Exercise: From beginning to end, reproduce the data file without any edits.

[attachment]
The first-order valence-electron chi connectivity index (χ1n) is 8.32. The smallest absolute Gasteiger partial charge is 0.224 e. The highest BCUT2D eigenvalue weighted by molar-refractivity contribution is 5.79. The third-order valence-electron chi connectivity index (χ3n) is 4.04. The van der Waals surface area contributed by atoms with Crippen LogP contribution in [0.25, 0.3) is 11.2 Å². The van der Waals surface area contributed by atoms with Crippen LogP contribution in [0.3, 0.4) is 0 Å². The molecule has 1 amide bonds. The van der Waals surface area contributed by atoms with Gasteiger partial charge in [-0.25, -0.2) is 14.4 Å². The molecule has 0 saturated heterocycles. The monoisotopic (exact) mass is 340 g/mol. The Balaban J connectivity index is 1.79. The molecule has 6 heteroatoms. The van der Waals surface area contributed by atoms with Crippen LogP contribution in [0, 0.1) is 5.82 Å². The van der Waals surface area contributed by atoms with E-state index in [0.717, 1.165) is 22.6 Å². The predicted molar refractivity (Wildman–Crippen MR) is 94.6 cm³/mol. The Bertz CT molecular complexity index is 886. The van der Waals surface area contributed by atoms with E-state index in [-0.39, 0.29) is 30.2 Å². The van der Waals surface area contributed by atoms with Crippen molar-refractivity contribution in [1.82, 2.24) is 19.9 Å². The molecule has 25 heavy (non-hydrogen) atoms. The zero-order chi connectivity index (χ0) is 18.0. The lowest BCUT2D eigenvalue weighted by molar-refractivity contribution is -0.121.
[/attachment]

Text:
The first-order valence-electron chi connectivity index (χ1n) is 8.32. The smallest absolute Gasteiger partial charge is 0.224 e. The highest BCUT2D eigenvalue weighted by molar-refractivity contribution is 5.79. The third-order valence-electron chi connectivity index (χ3n) is 4.04. The van der Waals surface area contributed by atoms with Crippen LogP contribution in [0.25, 0.3) is 11.2 Å². The van der Waals surface area contributed by atoms with Crippen LogP contribution in [0.3, 0.4) is 0 Å². The molecule has 1 amide bonds. The van der Waals surface area contributed by atoms with Gasteiger partial charge in [-0.25, -0.2) is 14.4 Å². The molecule has 0 saturated heterocycles. The monoisotopic (exact) mass is 340 g/mol. The Balaban J connectivity index is 1.79. The molecule has 6 heteroatoms. The van der Waals surface area contributed by atoms with Crippen LogP contribution in [0, 0.1) is 5.82 Å². The van der Waals surface area contributed by atoms with E-state index in [0.717, 1.165) is 22.6 Å². The predicted molar refractivity (Wildman–Crippen MR) is 94.6 cm³/mol. The Bertz CT molecular complexity index is 886. The van der Waals surface area contributed by atoms with E-state index in [-0.39, 0.29) is 30.2 Å². The van der Waals surface area contributed by atoms with Crippen molar-refractivity contribution in [1.82, 2.24) is 19.9 Å². The molecule has 25 heavy (non-hydrogen) atoms. The zero-order chi connectivity index (χ0) is 18.0. The lowest BCUT2D eigenvalue weighted by molar-refractivity contribution is -0.121.